In addition to the well-established children’s performances, the Toihaus Theater in Salzburg also has a number of performance art shows for adults in the autumn programme. “The fact that you have to think independently is what is special and beautiful about performance art,” says Cornelia Böhnisch, co-director of “Toihaus”.
More and more performances for adults are also part of the program at the Toihaustheater. The piece “Tilting Moments” proves that you can imagine a lot with little.
Lots of room for interpretation
Loud breathing, three women in plain black clothes and a large white cloth in constant movement: These are the elements in the piece “Tilting Moments”, which premieres this week at the Toihaus Theater.
It doesn’t sound like much, but it triggers a lot of thoughts: According to Cornelia Böhnisch, people in the rehearsals already associated the climate crisis, sleep phases or peace flags with the piece. For the artistic director of the Toihaus, precisely this scope for interpretation is the beauty of performance art.
“Moult” as a starting point
There was no clear scheme in the development of “Tilting Moments”. It integrated much more rough ideas that you try to integrate step by step into the piece. It was clear that the subject of “molting” should play a role and that a cloth from the children’s play “Flatterland” should be used. The precise choreography is always the result of Cornelia Böhnisch’s performance art, step by step. “I have certain emotions that I want to bring to the stage, certain images,” Böhnisch explains the artistic process.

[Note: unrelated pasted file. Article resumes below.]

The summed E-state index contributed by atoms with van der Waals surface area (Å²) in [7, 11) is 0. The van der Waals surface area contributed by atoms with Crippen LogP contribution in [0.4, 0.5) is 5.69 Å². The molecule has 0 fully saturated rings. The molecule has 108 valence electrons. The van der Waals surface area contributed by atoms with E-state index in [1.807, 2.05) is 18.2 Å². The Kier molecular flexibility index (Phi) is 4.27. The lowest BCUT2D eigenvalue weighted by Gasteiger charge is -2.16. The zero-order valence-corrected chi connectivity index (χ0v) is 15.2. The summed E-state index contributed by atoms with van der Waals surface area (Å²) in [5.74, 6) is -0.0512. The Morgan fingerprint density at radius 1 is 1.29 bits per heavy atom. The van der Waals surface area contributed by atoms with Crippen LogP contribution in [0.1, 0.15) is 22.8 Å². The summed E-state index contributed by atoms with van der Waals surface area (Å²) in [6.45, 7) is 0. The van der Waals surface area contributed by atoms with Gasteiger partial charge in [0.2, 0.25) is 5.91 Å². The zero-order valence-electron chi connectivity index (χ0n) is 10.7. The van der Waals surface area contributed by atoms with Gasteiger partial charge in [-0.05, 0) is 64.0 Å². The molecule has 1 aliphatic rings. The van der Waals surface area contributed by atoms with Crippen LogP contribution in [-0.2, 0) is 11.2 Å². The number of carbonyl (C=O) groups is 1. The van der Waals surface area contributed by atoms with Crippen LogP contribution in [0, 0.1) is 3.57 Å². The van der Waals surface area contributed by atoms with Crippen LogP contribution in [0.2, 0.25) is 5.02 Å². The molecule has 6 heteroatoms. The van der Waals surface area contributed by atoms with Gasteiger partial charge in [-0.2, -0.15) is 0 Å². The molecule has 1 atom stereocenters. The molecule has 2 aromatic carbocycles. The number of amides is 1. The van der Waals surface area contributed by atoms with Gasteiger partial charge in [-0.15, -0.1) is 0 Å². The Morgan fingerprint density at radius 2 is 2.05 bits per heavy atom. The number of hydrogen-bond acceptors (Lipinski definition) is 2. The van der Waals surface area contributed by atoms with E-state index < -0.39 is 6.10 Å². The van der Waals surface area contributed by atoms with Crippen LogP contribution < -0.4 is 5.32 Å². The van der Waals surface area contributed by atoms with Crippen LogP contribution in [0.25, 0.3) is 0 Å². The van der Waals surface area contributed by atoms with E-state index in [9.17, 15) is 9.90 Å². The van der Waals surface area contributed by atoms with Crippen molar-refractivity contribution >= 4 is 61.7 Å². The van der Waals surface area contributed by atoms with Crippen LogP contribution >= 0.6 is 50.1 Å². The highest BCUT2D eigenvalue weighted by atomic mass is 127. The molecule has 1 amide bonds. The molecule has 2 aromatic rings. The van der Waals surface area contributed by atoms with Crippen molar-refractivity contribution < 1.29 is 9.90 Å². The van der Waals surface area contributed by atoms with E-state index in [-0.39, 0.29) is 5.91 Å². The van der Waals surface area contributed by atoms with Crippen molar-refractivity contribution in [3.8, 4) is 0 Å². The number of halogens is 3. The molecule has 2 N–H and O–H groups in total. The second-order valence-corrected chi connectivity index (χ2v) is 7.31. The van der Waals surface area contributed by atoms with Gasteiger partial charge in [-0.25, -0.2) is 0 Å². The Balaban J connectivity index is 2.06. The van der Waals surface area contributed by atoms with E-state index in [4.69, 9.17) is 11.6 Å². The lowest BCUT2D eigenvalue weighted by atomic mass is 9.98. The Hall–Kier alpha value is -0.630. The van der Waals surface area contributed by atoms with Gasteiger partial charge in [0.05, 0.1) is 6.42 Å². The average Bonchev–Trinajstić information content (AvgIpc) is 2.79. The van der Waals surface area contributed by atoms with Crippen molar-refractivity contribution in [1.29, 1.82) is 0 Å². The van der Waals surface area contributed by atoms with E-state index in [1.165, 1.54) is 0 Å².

You can think of the creation of the final piece as a big piece of dough that you knead until you get a satisfactory product. Yoko Yagihara has a similar experience. Yagihara is responsible for the musical component of “Tilting Moments”. “It resonates with certain ideas and themes that come to mind in a chain reaction. I then interpret them musically,” says Yagihara. With “Tilting Moments” they deliberately decided not to have any classical musical accompaniment with instruments. The loud breathing as an accompaniment is more impressive in “Tilting Moments” than an elaborate instrumental accompaniment.
opportunity to think for yourself
“For you, performance art triggers that, for someone else something else,” says Böhnisch. The things they started resonate in their work, but they try to provide possibilities for interpretation. “The performances should offer a projection surface for the viewers,” says Böhnisch. The fact that classical theater is more popular than performance art is explained artistically by the director, precisely through the freedom in the interpretation of the plays.
Excerpts from “Tilt Moments”
Yagihara says it is more tiring to have to think about the meaning of the performances independently than to have the content of the play clearly presented, as in the theatre. “I think there is a lot of fear of not being able to read and interpret these things,” suspects Böhnisch. The artistic director wants to take away this fear with her pieces. “Tilting Moments is 30 minutes of unwinding. The piece doesn’t want anything from the audience,” says Böhnisch.
“Tipping points, circles and hair” in the autumn program
In addition to the well-established children’s performances “Flatterland” and “Tempo Tempi”, the Toihaus Theater’s autumn program also includes more and more performances for adults.
Tilting Moments premieres Friday, September 30 at 7:30 p.m.
“TON -Performance in a circle” will be performed in October in the Kollegienkirche in Salzburg. The piece “FUR” is an encounter with the Japanese dancer Aya Toraiwa and her hair, which reaches her knees.
Toihaus Salzburg takes you to “Flatterland”
Rockhouse: “We also play by candlelight”